Favorite City Cape Town
Favorite Song/ type of music I like all sorts of music but mostly uplifting music. I’m a big music lover.
Favorite Movie The Other Women
School & Grade Die Hoerskool Menlopark Grade 12
Sponsors TK Hockey

Facebook name


Facebook= Carli Pretorius

Parents Names, siblings Andries Pretorius , Elna Pretorius and my sister Andrea Pretorius



Q: You are passionate and doing so well in your ­­­­­­­­Hockey,  tell me a little bit about how you started in Hockey , and your journey up to now?

I started playing Hockey when I was 7 years old and I loved it ever since.


Q: What is the highest accolade that you have achieved in Hockey and what is your greatest personal accomplishment? 

Being part of the U/17 South-African Squad is my highest accolade.  My greatest personal accomplishment is being selected for the Northern-Gauteng A -team for the 8th year in a row.

Q: Why do you have so much respect for your coach/es?

I believe that being a coach is one of the most difficult jobs to do. To get 16 different personalities to have one common vision and strive for one goal is next to impossible. I admire the way my coaches always motivate the team, even in the most difficult situations.


Q: What do you do to relax?

I like to eat sushi with friends or spend time with my family.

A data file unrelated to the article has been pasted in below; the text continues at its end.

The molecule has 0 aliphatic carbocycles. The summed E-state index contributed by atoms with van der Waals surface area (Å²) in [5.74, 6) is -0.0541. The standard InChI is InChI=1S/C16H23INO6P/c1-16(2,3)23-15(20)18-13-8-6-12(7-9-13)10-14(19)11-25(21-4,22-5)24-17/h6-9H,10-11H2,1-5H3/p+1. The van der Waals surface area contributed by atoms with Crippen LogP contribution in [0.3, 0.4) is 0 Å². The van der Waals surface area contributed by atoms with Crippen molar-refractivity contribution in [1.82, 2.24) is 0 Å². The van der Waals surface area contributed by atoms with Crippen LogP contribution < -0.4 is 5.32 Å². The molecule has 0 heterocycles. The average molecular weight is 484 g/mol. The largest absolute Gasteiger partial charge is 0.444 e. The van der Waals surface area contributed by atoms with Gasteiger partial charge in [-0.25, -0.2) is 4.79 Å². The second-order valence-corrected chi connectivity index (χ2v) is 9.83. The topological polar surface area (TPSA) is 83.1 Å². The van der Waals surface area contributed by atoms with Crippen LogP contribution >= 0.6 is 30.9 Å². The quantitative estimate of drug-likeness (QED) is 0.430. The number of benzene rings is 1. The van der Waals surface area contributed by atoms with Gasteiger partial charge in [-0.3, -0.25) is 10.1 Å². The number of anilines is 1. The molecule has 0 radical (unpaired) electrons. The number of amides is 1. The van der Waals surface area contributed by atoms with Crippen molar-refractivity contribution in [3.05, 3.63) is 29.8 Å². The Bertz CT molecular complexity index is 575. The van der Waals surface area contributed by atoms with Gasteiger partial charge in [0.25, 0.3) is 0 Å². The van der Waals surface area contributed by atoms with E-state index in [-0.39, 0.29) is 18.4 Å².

Q: Tell me one thing about yourself that the world does not know J?  

I have a BIG phobia for worms

Q: What was the best advice you were ever given?

My father once told me that being able to play hockey is merely an honour and not a right. Ever since, I play with a different mindset. I play with more passion and enthusiasm that is needed to succeed.

Q: What is your personal favourite motivational quote?

“I will not be stopped.”

Q: Favourite bible Verse?

Proverbs 16 : “To humans belong the plans of the heart, but from the Lord comes the proper answer of the tongue.”


Q: How do you currently manage to balance all the things in your life?

Time management is the ultimate key to a balanced life. I always keep my priorities in mind when managing my time as it is not always possible to do everything.

Q: What is your leadership style, being captain?

 There is a famous quote that reads,” If your actions inspire others to dream more, do more and achieve more, then you are a leader.”  I live by this! I believe that the best leaders of all time inspire others through their actions and not necessarily their words.

Q: What’s your WHY ?  

Firstly I love to play hockey for the love of the game. I also enjoy being part of a team and experiencing every challenge as a team. All the good achievements as well as the hard fitness sessions. There’s a quote I like – it says “ do it with passion or not at all ” . I strive to be so passionate about the game that other players will also be inspired to give their best.


Thank you so much for taking this interview. We would like to wish you all the best for your journey ahead. We look forward to following you as you go from strength to strength. Blessings!

Thank you !!

NB – All images were supplied by the athlete to Heslop Sports. If there are any images that are not credited correctly, please email with the details and we will gladly do so immediately.

Hockey Home Interviews Proudly South African Sports

Up-Close with Kurt Hensberg